March 15, 2009 in Idaho Voices

Officers honored for DUI ticketing

Jacob Livingston Correspondent
KATHY PLONKA The Spokeman-Review photo

Idaho State Police officer Holly Branch shares a laugh during an awards luncheon Wednesday to honor officers who have made the most DUI arrests. Branch has won the award four years in a row, this year with 35 DUI arrests. The Spokeman-Review
(Full-size photo)


The eight officers honored at the Top Cop luncheon:

Holly Branch and Jeff Jayne, Idaho State Police

Jason Robinson, Coeur d’Alene Tribal Police

Bob Aragon, Spirit Lake Police Department

Jeff Jobes, Rathdrum Police Department

Chris Thompson, Post Falls Police Department

Pat Sullivan, Coeur d’Alene Police Department

Kevin Mumford, Kootenai County Sheriff’s Department

Keeping drunken or drugged drivers off North Idaho roads takes the combined vigilance of all the area law enforcement agencies.

And to honor their efforts, the top DUI-ticketing officers in each of the seven local agencies who issued the most DUI tickets throughout the year were singled out recently at an annual awards luncheon.

On Wednesday afternoon, more than 40 people, including officers and their families, administrators and representatives from outside agencies, gathered in the basement of the Idaho Transportation Department for the annual Top Cop banquet to recognize eight officers and their efforts in keeping impaired drivers off area roads last year, while also raising public awareness on the risks of driving under the influence.

The award recipients were chosen from Region One law enforcement agencies: Idaho State Police, the Kootenai County Sheriff’s Department, Coeur d’Alene Tribal Police, and the Coeur d’Alene, Post Falls, Rathdrum and Spirit Lake police departments. Two ISP officers were honored. In total, 2,497 DUI tickets were issued by the seven law enforcement agencies in 2008, with the eight Top Cop officers recording more than 300 of those tickets.

The event, which was first held in 2005, is put on in part by the Kootenai County Substance Abuse Council, a nonprofit group that focuses on educating people about the dangers of impaired driving. The council is funded by the fees DUI-ticketed drivers must pay in attending a substance abuse class.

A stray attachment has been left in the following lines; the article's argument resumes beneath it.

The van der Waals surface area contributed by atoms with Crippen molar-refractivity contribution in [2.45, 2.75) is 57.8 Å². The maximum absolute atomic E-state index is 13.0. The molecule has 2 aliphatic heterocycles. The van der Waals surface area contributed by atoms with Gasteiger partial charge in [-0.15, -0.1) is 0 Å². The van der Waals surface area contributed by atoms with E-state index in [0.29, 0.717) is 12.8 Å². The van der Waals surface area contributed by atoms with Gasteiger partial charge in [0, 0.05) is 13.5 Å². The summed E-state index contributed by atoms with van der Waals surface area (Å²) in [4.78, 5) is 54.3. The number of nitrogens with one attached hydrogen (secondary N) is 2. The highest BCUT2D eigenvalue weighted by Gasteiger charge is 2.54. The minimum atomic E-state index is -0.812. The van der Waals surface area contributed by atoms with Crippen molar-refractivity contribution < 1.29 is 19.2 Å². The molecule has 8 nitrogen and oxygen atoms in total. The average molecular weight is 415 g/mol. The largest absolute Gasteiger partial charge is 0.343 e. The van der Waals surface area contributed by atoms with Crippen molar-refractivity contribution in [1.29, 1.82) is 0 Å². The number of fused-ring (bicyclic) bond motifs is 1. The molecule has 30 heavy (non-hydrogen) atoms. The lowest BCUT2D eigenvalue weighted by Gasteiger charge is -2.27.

“This is our way of honoring a law enforcement officer from each local agency for the work they do to keep our roads safer,” said Anita Kronvall, director of the substance abuse council, as she helped prepare a buffet of sandwiches, salads chips and beverages. “It’s just our way of showing our appreciation.”

The Top Cops are presented with gift cards and certificates, and their names are placed on plaques that hang in the ISP regional headquarters. Kronvall said the banquet is just one small way to thank the officers, especially since every DUI arrest means a probable life saved.

“Each person that they take off the road during a night probably saved someone’s life,” she said.

Even though many of the officers at the banquet said they don’t keep track of how many DUI tickets they hand out throughout the year, they said it’s still an honor to be selected. For Holly Branch, a four-time Top Cop winner and ISP officer who issued 35 tickets to impaired drivers last year, she said preventing those under the influence of alcohol or drugs from getting behind the wheel is a priority for every officer and for the community at large.

“There are a lot of officers who do a fantastic job in securing DUIs,” Branch said. As for the awards, she added, “It just means that we are proud to get the impaired drivers off the road, and people can go home knowing that we took another drunk driver off the streets.”

As a mother who lost a daughter to an impaired driver when he slammed into her vehicle almost seven years ago, Kronvall said honoring these officers means more to her than recognizing their individual efforts. It honors the officers’ families, as well as those left in the wake after an impaired driver chooses to get behind the wheel.

“I know what they go through, I know what they put into it, and it’s my way of telling them they are doing a good job,” she said about the officers. And, she continued, “for me personally, it’s a way for making my daughter’s death not a total loss.”

Reach correspondent Jacob Livingston by e-mail at

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